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Healthy after-school snacking

August 23, 2018
Gwen Crum , MOV Parent

If your kids are like my daughter, the first thing they do upon walking in the door after a long day at school is head straight to the pantry or refrigerator. After-school snacking is almost a given for kids, but after a hard day at school, kids need healthy snacks to refuel. Whether your kids are refueling for sports, arts or gaming, healthy snacks are imperative especially to school-aged kids.

"Junk food," as we often call it, is full of empty calories which have led to obese and overweight children across the U.S. Even kids who are actively involved in sports need healthy snacks because they are high in nutrients. Fruits and vegetables are not only low in calories, but they contain vitamins and minerals that are needed for your children's immune system. Healthy fats and proteins (often found in nuts and seeds) are important for brain function and muscle memory. Calcium is imperative for bone development which primarily occurs during childhood.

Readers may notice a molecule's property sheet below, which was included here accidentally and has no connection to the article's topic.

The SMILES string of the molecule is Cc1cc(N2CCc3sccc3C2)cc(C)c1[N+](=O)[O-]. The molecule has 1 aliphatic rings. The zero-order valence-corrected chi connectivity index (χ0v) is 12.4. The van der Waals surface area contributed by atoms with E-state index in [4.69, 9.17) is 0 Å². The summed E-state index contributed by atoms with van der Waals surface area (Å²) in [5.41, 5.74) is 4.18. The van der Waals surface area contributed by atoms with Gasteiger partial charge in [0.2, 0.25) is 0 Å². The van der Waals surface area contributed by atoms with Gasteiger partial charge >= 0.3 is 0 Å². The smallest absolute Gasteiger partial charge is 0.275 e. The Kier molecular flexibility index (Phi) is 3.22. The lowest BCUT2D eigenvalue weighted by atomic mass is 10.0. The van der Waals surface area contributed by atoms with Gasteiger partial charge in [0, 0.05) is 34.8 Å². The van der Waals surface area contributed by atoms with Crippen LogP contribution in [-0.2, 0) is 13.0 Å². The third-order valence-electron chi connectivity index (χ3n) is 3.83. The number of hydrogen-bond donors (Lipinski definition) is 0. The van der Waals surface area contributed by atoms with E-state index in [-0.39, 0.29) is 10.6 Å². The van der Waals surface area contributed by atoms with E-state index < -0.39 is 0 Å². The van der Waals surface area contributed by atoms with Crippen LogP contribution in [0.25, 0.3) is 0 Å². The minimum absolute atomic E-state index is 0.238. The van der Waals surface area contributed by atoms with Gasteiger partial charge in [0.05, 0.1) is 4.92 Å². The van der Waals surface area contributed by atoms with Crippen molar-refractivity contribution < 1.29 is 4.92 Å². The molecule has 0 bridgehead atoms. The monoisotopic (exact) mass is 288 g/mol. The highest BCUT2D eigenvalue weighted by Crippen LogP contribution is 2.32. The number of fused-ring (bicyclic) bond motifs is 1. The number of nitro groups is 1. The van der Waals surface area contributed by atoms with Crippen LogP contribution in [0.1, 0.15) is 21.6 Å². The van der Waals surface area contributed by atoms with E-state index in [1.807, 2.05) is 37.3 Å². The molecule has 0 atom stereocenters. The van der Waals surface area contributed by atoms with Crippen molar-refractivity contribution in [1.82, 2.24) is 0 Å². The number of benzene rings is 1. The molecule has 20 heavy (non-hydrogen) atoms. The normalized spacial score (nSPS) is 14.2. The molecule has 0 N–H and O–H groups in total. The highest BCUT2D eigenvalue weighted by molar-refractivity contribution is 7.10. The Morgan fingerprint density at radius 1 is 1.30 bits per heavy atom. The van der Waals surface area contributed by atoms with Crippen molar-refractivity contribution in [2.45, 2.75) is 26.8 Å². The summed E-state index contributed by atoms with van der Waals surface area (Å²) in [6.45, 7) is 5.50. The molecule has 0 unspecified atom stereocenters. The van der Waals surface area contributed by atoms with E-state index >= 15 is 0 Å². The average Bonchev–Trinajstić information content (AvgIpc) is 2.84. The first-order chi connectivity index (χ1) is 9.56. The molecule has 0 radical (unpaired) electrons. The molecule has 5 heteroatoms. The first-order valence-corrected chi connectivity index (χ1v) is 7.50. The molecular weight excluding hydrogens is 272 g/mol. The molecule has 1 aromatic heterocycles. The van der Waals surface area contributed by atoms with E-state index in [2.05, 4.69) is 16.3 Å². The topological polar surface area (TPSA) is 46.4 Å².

Experts agree that introducing these foods at very young ages is important in helping kids develop healthy eating habits. Stocking up on healthy snacks and making them readily available is key to maintaining those healthy habits. Keep a bowl of fresh fruit on the kitchen counter. Cut-up fresh fruits and veggies so they're easy to grab and go; don't hide them away in the drawers at the bottom of the refrigerator, but keep it at your children's eye-level in clear containers. Have a basket of dried fruit, low-fat granola bars, almonds, cashews, walnuts, pumpkin and sunflower seeds in the pantry. Stock up on Greek yogurt and string cheese; both are high in protein. Encouraging kids to increase water and milk consumption is also imperative. Often, these drinks are displaced with sodas or sports drinks which have lots of calories but no nutritional value.

At my house, I have found the easiest way to avoid junk food is to simply stop buying it. Make it a "treat" by only allowing it on special occasions like birthdays or holidays. Kids tend to taste and eat foods which they help make. Search online for healthy snacks which include simple, healthy ingredients. An example is listed below. Helping your kids develop healthy snacking habits isn't always easy, but the payoff can life-long and life-changing.

Energy Bites


2 tablespoons honey

2/3 cup creamy peanut butter (or sunbutter)

1 cup Old Fashioned Oats

1/2 cup mini, semi-sweet chocolate chips

1/2 cup flax seeds


Mix together and refrigerate for about 20 minutes.

Roll into bite-sized balls.


Gwen Crum is a Families and Health Agent for the WVU Extension Service.



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